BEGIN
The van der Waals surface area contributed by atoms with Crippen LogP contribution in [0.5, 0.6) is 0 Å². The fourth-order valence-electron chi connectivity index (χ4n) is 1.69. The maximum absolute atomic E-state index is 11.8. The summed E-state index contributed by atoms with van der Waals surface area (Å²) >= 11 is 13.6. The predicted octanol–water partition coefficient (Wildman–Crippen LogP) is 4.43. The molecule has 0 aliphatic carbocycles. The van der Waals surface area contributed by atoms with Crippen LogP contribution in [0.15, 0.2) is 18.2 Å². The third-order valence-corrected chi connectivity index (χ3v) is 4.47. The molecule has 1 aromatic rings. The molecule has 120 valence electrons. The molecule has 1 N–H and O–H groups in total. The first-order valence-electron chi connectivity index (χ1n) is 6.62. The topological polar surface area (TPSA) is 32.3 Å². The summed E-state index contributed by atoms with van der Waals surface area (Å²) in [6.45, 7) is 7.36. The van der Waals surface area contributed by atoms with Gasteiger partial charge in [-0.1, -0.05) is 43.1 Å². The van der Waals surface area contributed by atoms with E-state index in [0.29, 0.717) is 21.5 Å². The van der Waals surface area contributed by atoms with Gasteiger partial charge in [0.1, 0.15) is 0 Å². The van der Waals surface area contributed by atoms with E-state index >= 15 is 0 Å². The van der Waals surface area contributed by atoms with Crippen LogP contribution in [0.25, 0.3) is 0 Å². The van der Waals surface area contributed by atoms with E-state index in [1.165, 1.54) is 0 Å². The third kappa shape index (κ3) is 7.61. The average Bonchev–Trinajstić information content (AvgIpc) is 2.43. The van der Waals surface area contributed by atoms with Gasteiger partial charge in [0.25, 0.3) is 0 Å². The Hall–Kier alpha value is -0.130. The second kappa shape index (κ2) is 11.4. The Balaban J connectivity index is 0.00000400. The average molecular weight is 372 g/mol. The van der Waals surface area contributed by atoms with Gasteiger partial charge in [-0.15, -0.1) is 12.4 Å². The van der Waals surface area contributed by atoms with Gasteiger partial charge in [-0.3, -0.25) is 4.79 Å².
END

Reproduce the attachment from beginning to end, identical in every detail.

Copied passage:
The van der Waals surface area contributed by atoms with Crippen LogP contribution in [0.5, 0.6) is 0 Å². The fourth-order valence-electron chi connectivity index (χ4n) is 1.69. The maximum absolute atomic E-state index is 11.8. The summed E-state index contributed by atoms with van der Waals surface area (Å²) >= 11 is 13.6. The predicted octanol–water partition coefficient (Wildman–Crippen LogP) is 4.43. The molecule has 0 aliphatic carbocycles. The van der Waals surface area contributed by atoms with Crippen LogP contribution in [0.15, 0.2) is 18.2 Å². The third-order valence-corrected chi connectivity index (χ3v) is 4.47. The molecule has 1 aromatic rings. The molecule has 120 valence electrons. The molecule has 1 N–H and O–H groups in total. The first-order valence-electron chi connectivity index (χ1n) is 6.62. The topological polar surface area (TPSA) is 32.3 Å². The summed E-state index contributed by atoms with van der Waals surface area (Å²) in [6.45, 7) is 7.36. The van der Waals surface area contributed by atoms with Gasteiger partial charge in [-0.1, -0.05) is 43.1 Å². The van der Waals surface area contributed by atoms with E-state index in [0.29, 0.717) is 21.5 Å². The van der Waals surface area contributed by atoms with Gasteiger partial charge in [0.1, 0.15) is 0 Å². The van der Waals surface area contributed by atoms with E-state index >= 15 is 0 Å². The van der Waals surface area contributed by atoms with Crippen LogP contribution in [0.25, 0.3) is 0 Å². The van der Waals surface area contributed by atoms with E-state index in [1.165, 1.54) is 0 Å². The third kappa shape index (κ3) is 7.61. The average Bonchev–Trinajstić information content (AvgIpc) is 2.43. The van der Waals surface area contributed by atoms with Gasteiger partial charge in [0.25, 0.3) is 0 Å². The Hall–Kier alpha value is -0.130. The second kappa shape index (κ2) is 11.4. The Balaban J connectivity index is 0.00000400. The average molecular weight is 372 g/mol. The van der Waals surface area contributed by atoms with Gasteiger partial charge in [-0.15, -0.1) is 12.4 Å². The van der Waals surface area contributed by atoms with Gasteiger partial charge in [-0.3, -0.25) is 4.79 Å².